Talkin’ ’bout a revolution

I should really start doing credits for my blog post titles.  Most of them are ripped off from song lyrics or books.

Well, that’s the internet for you.

Not the dessert penises one though.  That was all mine.


When our destination and timing were confirmed last year it occurred to me that we’d be in Ireland for the centenary of the 1916 Easter Rising.  I didn’t know much about this except that it was important and that they haven’t fixed the bullet holes in the walls of the General Post Office yet.  I saw them last time we were in Ireland.  I didn’t know whether the centenary would be a big deal or whether it’s the sort of thing where people vaguely say months later, ‘Oh, I suppose it was a hundred years since the Rising a while ago.  Doesn’t time fly?  Pass the butter please’.  I do remember thinking it’s a shame that the kids wouldn’t be in school before the event because if you go to someone’s country and take advantage of their hospitality and their free Monday lunches and their Marks and Spencers Food Hall then you should show them respect by not being ignorant, you know?  And I wasn’t the one to help them in that area.

I needn’t have worried because yes, it is a big deal and quite hard to miss and yes, at least some of the children are learning about it in school because it turns out to be a series of dates that are important rather than just the one over the Easter holidays.

On Easter Monday 1916 the Rebels went into the GPO on O’Connell Street, the main north-south street through central Dublin.  The GPO is a huge and impressive building and must have seemed impenetrable.  It was business as usual inside and to start with the tellers kept serving customers as they wondered why these tossers were wandering around shouting.  Eventually, though, it became clear that the Rebels meant business and everyone else left them to get on with the serious business of overthrowing the government.  They raised the tricolour flag on the roof and Padraig Pearse stood on the steps and read out their Proclamation of Independence to what seems to have been a small and ambivalent crowd.

Over the course of the next six days the seven leaders commanded 1,000 volunteers (including 200 women) who attacked strategic landmarks – the City Hall, the seat of government in Dublin Castle,  the Magazine Fort (where weapons were kept) and a few inner-city parks and buildings.  To begin with the British had very few armed policemen or soldiers around so the Rebels gained a fair bit of territory quite quickly.  Then it all went custard-shaped.  The British called for reinforcements and 19,000 troops turned up and started fighting back.  As big and fortress-like as the GPO was, it couldn’t stand up to being shelled by gunboats on the river Liffey and all but the facade was destroyed.  The Rebels tunnelled out, saw the bodies on the street, and surrendered.

The seven leaders plus various others were executed in Kilmainham Jail (now a tourist attraction) within the week.

Here’s one of the things I find interesting.  They are now regarded as heroes and the Rebellion as one of the most significant events in the progression towards freedom from the British.  At the time, though, it seems that they were really quite unpopular with their fellow Irishmen and women.  As they announced the Proclamation of Independence on the GPO steps some of the people in the crowd threw stones.  As they were taken to their executions they were spat on.  They certainly weren’t universally supported within Ireland; not even close.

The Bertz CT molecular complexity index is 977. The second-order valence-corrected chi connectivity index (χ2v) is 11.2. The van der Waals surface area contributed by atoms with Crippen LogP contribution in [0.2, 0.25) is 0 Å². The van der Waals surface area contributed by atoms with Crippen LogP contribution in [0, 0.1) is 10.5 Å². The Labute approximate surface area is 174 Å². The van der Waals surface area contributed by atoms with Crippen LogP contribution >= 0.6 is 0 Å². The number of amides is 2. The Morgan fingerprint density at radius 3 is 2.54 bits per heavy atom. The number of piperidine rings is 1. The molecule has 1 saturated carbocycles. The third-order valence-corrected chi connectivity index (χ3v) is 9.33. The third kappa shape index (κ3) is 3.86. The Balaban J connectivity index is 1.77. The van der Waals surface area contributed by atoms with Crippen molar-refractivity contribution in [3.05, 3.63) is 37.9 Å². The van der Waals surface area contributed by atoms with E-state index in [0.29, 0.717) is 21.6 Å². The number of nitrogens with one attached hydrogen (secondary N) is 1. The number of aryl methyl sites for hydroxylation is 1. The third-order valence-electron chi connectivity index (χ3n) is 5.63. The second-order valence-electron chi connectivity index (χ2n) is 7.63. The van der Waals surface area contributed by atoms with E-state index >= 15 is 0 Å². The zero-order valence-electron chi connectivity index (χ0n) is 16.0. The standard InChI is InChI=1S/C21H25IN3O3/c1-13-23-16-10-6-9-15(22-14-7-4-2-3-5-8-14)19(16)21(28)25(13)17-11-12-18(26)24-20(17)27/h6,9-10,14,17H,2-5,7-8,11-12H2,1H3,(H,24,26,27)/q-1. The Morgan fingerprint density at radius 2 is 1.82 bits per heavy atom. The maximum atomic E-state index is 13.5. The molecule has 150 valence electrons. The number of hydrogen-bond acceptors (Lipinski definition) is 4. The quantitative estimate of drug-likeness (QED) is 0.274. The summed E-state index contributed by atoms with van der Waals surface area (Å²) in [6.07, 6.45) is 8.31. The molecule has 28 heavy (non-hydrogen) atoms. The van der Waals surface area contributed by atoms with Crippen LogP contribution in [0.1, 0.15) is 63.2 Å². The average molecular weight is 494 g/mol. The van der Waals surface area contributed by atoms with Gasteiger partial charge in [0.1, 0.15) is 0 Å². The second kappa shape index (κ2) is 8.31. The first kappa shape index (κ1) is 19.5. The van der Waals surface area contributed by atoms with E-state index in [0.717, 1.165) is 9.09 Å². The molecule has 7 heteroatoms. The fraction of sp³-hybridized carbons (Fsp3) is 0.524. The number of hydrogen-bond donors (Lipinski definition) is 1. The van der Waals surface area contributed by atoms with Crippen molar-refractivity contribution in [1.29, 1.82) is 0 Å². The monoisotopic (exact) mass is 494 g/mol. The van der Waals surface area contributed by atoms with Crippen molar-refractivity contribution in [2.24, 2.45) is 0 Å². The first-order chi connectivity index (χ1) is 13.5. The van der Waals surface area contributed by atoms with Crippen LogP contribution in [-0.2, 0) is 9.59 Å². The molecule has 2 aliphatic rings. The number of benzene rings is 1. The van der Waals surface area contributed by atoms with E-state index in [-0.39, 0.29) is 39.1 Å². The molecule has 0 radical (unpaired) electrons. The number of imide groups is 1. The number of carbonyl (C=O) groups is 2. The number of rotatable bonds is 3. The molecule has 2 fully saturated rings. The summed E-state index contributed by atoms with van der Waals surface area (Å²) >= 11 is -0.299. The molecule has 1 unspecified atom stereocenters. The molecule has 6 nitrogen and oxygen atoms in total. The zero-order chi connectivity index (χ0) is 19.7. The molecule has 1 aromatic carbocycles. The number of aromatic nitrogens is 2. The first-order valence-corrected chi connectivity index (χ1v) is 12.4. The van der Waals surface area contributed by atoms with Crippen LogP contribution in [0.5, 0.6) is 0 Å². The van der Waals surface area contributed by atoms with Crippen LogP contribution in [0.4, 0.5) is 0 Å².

Part of this was because many Irish people had relatives fighting with the British in the Great War taking place at the time and therefore had some feeling of allegiance in spite of past differences.  Also, I suppose, they didn’t want people bringing violence and destruction so close to home, and as one statistic I read claimed that 54% of the dead and wounded at the end were civilians it’s a valid point. Certainly there were 40 children killed including a 2-year-old girl hit by a stray bullet while in her mother’s arms.  Another factor, it seems, was that the population was only 50 years past the famine and the scars lingered.  In our local library at the moment there’s an exhibition showing the diaries kept by a lady named Kathleen King  who lived in the nearby suburb of Dalkey.  She died in about 1978 and among her belongings her family found these very detailed journals which documented the Rising, among other things, from the perspective of the ordinary person.  During the week of the Rising the city’s infrastructure collapsed and Miss King recorded that their household had no access to food.  When the siege ended and deliveries to the shops started again without too much delay there was huge relief because, with the famine in living memory, people had been terrified of it happening again.  For a population severely traumatised relatively recently the prospect of making already hard times harder in the hope of political gain in the distant future was probably a very big ask.  And I’m sure there were other reasons that I haven’t worked out yet.

So how did the people who put their friends and neighbours through all this end up with their statues and memorials decorating the city?  Well.  The British, as it turned out, gifted them with the always-handy PR move of turning them into martyrs.

The British Army reacted with brutal swiftness.  They rounded up thousands of people, some innocent, and took most to internment in England where many were held without trial until an amnesty in 1917.  They executed 16 leaders immediately.  One, Joseph Plunkett, married his fiancee Grace Gifford 8 hours before his death, undoubtedly because of her very fine hairstyle.  Irish people who had previously considered the Rebellion to be a betrayal began to be resentful of this heavy-handedness and the Irish Nationalist movement gained a new momentum that carried them all the way to becoming a Republic in 1949.  A similar thing happened after Bloody Sunday, which boosted IRA membership more than anything before or since.  You’d think the British would have learned by then.